Lynn Edmonds

Lynn Edmonds
L.W. Robbins

When FS' parent company, North American Publishing Co., set out to launch this magazine in summer 2003, the launch team wanted to establish an editorial advisory board that would ensure it started out on the right foot and stayed that way. The board had to include people from all areas of fundraising who were entrenched enough to have a solid grasp of its history but still open enough to be able to see into its future and head there without fear.

In the DMA Nonprofit Federation workshop “45 Top Strategies to Survive and Thrive in Today’s Economy” held in May in New York, presenters Lynn Edmonds, president; Bryan Terpstra, vice president of fundraising; Amy Beaudoin, associate creative director; and Kevin Eagan, vice president of production services, all of LW Robbins Associates; and Jenny Floria, senior director of account management at ParadyszMatera, offered practical guidance on the best strategies to strengthen donor relationships and increase net revenue during the economic downturn.

Do you need help developing long-term relationships with your mid-level donors? Do you want to launch some special mailings and tailored communications for these high-level donors but don’t know where to begin? Or is your current mid-level program in dire need of some fresh ideas?

Several organizations have made a big impact on the bottom line by attracting donors to the mid-level and by maintaining long-term, fruitful relationships with them, L.W. Robbins Associates President Lynn Edmonds said at Blackbaud’s 2008 Conference for Nonprofits held last month in South Carolina.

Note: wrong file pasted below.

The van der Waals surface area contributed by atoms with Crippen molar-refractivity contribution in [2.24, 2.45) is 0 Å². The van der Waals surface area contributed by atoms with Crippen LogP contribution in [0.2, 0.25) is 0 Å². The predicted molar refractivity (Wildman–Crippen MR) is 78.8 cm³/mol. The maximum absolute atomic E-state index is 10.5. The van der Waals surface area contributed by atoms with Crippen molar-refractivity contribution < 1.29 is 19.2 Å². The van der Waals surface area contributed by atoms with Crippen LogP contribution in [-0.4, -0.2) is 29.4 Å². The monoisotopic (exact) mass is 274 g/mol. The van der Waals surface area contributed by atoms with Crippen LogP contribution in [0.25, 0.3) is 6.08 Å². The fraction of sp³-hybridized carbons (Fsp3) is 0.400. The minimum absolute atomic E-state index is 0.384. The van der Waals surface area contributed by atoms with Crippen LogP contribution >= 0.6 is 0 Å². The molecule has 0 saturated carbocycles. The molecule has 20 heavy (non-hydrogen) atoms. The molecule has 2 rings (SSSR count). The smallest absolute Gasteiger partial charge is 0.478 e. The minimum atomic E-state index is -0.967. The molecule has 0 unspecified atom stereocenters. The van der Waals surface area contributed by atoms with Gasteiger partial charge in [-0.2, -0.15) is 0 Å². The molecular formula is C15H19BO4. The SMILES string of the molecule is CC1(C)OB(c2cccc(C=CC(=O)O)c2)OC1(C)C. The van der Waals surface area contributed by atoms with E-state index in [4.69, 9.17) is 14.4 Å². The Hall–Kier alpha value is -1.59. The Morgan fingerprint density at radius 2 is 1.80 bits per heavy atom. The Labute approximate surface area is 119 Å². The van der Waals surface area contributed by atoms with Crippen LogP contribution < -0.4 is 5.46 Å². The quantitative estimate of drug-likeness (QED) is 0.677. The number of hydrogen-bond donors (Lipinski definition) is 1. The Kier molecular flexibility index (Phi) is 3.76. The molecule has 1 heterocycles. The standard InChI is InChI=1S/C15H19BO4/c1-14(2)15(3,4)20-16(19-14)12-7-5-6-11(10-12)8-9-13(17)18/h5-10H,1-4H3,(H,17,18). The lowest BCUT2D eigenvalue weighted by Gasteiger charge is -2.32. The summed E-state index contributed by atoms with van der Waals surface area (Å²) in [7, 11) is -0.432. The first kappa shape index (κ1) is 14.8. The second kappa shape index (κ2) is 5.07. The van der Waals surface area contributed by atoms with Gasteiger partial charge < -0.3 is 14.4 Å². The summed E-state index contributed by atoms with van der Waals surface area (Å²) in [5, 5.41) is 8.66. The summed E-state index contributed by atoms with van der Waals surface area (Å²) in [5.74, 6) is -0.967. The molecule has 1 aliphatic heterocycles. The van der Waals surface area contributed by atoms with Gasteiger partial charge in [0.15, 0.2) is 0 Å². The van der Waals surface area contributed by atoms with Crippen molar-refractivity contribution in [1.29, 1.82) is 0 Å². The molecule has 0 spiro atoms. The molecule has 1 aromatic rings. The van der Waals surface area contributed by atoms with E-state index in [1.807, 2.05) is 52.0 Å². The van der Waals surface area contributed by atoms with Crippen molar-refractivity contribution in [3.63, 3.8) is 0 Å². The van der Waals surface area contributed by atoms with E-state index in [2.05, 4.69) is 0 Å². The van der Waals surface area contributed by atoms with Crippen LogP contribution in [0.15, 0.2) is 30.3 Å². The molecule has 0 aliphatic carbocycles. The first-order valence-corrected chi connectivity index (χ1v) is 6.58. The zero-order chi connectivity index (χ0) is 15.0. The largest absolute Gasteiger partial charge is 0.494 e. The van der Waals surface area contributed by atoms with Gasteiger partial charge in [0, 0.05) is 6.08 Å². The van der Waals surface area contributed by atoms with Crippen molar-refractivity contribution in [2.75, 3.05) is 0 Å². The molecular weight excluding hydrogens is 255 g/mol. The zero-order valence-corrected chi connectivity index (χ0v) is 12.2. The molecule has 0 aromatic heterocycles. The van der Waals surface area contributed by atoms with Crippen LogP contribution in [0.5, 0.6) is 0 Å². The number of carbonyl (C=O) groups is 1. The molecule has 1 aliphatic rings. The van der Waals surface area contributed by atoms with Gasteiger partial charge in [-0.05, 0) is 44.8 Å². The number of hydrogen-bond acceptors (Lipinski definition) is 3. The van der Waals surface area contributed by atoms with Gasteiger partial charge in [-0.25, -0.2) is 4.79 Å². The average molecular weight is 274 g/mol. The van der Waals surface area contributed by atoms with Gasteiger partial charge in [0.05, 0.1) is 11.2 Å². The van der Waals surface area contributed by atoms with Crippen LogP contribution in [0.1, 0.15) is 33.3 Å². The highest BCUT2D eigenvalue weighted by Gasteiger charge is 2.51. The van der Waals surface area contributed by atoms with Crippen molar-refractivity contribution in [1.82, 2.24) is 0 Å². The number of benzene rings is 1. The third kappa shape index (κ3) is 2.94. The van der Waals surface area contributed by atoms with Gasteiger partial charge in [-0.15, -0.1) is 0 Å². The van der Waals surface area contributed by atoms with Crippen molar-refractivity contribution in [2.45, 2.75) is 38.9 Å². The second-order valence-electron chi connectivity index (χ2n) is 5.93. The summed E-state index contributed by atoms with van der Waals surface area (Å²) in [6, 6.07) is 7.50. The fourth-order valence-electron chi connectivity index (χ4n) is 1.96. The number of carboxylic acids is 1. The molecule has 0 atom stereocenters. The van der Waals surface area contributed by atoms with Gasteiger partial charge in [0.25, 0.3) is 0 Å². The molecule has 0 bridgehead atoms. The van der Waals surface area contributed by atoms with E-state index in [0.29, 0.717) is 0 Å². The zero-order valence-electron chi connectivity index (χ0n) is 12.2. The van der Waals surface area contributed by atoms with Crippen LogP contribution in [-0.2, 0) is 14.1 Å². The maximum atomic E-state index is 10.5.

Bryan Terpstra, vice president of client services at Robbins, added that, “A big focus is on the creative approach used to attract the mid-level donors and how this differs from the approach used for other segments of the donor file.”

Even in a “healthy” fundraising program, only 30 percent of newly acquired donors give again after their original gift! What can you do to keep more of your new donors interested in your cause and eager to support you again and again? You have a critical window of opportunity to motivate donors to give a second gift — usually within three months of their first gifts. As more time passes, it’s less and less likely that new donors will give again. But if they do, they’re much more likely to turn into generous, loyal supporters. Here are five essential things you must do

There’s a lot to be said about failure. Mainly that it stinks. No, seriously — failure helps you appreciate success a little more, right? And on a less existential level, it can teach you a lot about what not to do next time around. That’s no more apparent than in the world of direct-mail fundraising efforts. And from what we hear, it happens to the best of them. So to prove you’re not alone when one of your ideas isn’t as all-fire successful as you had hoped, here are a few failure stories from fundraising pros. Hear Ye, Hear Ye … Don’t Traumatize Your

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